Mohammed Zubair described the 10-hour journey to Uttar Pradesh in cramped Delhi police buses as the “most horrific” part of his 23-day incarceration. Despite the journey’s hardships, the co-founder of the AltNews fact-checking website said he found hope in conversations with the police officers who accompanied him.
“I must have met at least 20 cops, chief constables, and constables who would accompany me,” he said. “After speaking with them, I got the impression that there are people who are aware of what’s going on in the country.” Maybe it doesn’t show up in their voting, but they are aware.”
He claimed that the cops were all uniformly critical of loud pro-establishment television news anchors.
“Most of them were Ravish Kumar fans,” he recalled, referring to the mild-mannered NDTV news anchor, a standout figure in India’s increasingly servile television news industry.
“Some have said, ‘theek hai Thoda leftist hai, par mudde ki Baat to Karta hai’ – he may be a leftist, but at least he discusses important issues.” ‘Haan Kabhi Kabhi Kuch zyada kar deta hai, par baaki to Kuch Karte hi nahi’ – he goes overboard at times, but others don’t speak up at all.”
It’s easy to see why the fact-checker might have found solace in those conversations. The barrage of police action against him was primarily the result of a tweet in which he claimed to be criticising a particular television news anchor and channel.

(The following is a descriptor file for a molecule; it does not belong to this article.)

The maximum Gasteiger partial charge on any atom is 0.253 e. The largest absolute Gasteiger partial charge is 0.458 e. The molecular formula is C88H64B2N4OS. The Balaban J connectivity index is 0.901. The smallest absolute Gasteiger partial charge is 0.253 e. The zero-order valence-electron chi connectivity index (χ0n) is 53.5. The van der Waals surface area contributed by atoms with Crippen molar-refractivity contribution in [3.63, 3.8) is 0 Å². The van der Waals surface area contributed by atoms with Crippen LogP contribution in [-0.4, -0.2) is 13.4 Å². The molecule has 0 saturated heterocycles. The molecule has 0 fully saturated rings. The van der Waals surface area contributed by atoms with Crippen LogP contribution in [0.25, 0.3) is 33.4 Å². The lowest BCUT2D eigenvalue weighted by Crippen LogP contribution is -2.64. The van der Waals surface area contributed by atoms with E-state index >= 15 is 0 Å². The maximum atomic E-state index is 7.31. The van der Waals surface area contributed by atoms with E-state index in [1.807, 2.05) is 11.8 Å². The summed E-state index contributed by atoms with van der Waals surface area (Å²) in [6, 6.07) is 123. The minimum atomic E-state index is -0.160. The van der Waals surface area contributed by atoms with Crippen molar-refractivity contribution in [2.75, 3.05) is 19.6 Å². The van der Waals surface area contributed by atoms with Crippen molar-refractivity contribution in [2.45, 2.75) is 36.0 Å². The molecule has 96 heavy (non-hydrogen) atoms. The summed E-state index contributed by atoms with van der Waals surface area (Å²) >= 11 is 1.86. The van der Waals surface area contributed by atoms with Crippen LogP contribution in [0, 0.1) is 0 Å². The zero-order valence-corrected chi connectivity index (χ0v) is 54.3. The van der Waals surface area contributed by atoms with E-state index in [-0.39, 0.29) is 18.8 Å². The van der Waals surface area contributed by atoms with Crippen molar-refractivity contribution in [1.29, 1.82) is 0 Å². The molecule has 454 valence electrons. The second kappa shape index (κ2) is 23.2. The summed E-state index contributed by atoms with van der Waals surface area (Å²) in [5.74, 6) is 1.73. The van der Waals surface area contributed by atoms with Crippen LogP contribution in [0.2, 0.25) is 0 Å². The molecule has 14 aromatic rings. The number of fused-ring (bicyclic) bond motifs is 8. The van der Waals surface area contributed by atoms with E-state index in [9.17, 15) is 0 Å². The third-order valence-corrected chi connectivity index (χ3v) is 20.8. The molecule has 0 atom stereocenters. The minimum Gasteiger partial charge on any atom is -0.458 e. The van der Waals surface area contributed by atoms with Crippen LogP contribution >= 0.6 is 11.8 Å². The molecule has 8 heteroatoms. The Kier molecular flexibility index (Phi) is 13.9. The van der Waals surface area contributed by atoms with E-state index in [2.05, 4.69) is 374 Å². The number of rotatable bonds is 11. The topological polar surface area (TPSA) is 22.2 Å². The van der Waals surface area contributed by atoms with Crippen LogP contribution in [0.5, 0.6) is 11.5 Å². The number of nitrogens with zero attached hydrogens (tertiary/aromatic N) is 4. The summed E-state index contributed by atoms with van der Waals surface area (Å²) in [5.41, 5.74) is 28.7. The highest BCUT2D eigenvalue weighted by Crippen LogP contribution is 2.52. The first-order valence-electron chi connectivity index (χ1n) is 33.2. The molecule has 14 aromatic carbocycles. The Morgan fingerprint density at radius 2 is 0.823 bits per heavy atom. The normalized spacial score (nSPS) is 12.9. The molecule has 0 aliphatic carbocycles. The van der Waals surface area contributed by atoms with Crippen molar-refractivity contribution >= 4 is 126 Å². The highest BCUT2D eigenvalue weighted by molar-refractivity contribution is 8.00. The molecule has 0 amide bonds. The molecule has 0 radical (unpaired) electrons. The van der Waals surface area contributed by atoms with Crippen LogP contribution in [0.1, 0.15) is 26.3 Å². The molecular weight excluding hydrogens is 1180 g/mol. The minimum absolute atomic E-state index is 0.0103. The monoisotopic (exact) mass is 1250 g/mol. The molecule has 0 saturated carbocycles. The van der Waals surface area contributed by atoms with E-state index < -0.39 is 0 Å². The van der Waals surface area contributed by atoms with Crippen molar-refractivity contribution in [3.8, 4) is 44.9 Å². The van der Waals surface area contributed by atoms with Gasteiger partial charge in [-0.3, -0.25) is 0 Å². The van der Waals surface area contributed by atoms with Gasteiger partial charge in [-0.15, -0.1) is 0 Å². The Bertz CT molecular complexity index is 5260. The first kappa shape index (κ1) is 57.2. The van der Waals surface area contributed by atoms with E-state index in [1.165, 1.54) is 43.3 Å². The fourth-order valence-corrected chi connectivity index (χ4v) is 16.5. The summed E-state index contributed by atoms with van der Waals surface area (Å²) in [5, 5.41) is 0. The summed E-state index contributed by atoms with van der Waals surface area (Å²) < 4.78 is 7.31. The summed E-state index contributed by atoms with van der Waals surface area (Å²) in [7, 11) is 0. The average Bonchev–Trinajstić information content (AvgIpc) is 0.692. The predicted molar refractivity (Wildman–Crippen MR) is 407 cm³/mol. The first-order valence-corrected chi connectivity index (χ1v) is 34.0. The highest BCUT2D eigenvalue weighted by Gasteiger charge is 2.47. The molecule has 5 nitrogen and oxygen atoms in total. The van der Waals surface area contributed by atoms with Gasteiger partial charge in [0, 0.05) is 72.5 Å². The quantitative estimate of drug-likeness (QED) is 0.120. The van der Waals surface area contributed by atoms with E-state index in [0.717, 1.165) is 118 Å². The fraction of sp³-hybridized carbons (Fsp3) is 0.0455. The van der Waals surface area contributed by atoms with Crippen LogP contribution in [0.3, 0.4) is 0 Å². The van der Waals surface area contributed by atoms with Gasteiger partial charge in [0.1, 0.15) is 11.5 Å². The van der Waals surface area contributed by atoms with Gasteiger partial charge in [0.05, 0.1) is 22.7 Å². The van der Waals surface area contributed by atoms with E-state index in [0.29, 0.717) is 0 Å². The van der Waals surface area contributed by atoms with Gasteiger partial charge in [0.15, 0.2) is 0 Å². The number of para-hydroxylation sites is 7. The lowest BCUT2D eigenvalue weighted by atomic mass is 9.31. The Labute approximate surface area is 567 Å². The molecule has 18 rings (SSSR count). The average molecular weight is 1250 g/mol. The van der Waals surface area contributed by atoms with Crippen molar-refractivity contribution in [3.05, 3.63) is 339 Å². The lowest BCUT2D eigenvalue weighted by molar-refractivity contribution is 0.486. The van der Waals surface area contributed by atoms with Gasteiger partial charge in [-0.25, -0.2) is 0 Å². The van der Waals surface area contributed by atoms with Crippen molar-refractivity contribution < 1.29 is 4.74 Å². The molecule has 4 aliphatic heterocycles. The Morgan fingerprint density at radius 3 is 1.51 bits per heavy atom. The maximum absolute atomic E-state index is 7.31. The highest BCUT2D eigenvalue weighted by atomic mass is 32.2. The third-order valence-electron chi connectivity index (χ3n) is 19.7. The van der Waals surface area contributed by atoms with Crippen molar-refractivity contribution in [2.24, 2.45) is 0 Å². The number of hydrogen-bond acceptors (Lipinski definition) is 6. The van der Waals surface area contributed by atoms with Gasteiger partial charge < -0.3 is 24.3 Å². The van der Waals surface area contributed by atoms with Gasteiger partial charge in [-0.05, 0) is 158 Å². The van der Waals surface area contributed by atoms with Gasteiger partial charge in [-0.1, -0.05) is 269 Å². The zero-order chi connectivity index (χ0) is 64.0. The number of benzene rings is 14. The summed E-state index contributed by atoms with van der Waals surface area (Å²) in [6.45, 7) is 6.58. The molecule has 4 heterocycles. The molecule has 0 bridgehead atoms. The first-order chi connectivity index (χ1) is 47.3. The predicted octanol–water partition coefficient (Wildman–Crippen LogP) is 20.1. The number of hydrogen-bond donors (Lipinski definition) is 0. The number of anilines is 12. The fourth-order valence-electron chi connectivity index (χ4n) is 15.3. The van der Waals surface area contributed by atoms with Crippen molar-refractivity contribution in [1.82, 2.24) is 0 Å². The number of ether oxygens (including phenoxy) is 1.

On May 27, Zubair, who has nearly 600,000 Twitter followers, tweeted a video of Nupur Sharma, the spokesperson at the time, going on a tirade against Prophet Mohammad on Times Now, a news channel with a decidedly pro-government slant.
“Prime Time debates in India have become a platform for hate mongers to speak ill of other religions,” he tweeted, tagging the show’s moderator, Navika Sharma, and the channel’s parent company’s managing director, Vineet Jain.
The tweet went viral, sparking a major diplomatic spat, with seven countries summoning Indian ambassadors to protest Sharma’s remarks, including oil-rich nations in the Middle East. She was forced to be suspended . The suspension, however, did not sit well with the party’s supporters, who demanded retaliation against Zubair.
A month later, he was apprehended by Delhi police. The charge: an anonymous Twitter user’s complaint that Zubair’s religious sentiments were hurt because he tweeted a still from a 1983 Bollywood film in 2018.
Soon after, the Uttar Pradesh police department joined the fray. First, Zubair was arrested for referring to three seers accused of hate speech as “hate mongers.” When the court granted him relief in that case, it revived several old cases, most related to Zubair’s fact-checking and documentation of hate speech. The Uttar Pradesh police even formed a special investigation team to look into six cases filed against Zubair across the state.
On July 20, the Supreme Court granted him bail in all of the cases and ordered him not to be arrested in any other case filed against him for the same reason. It also disbanded the Uttar Pradesh police SIT and denied the state counsel’s request that Zubair is restrained.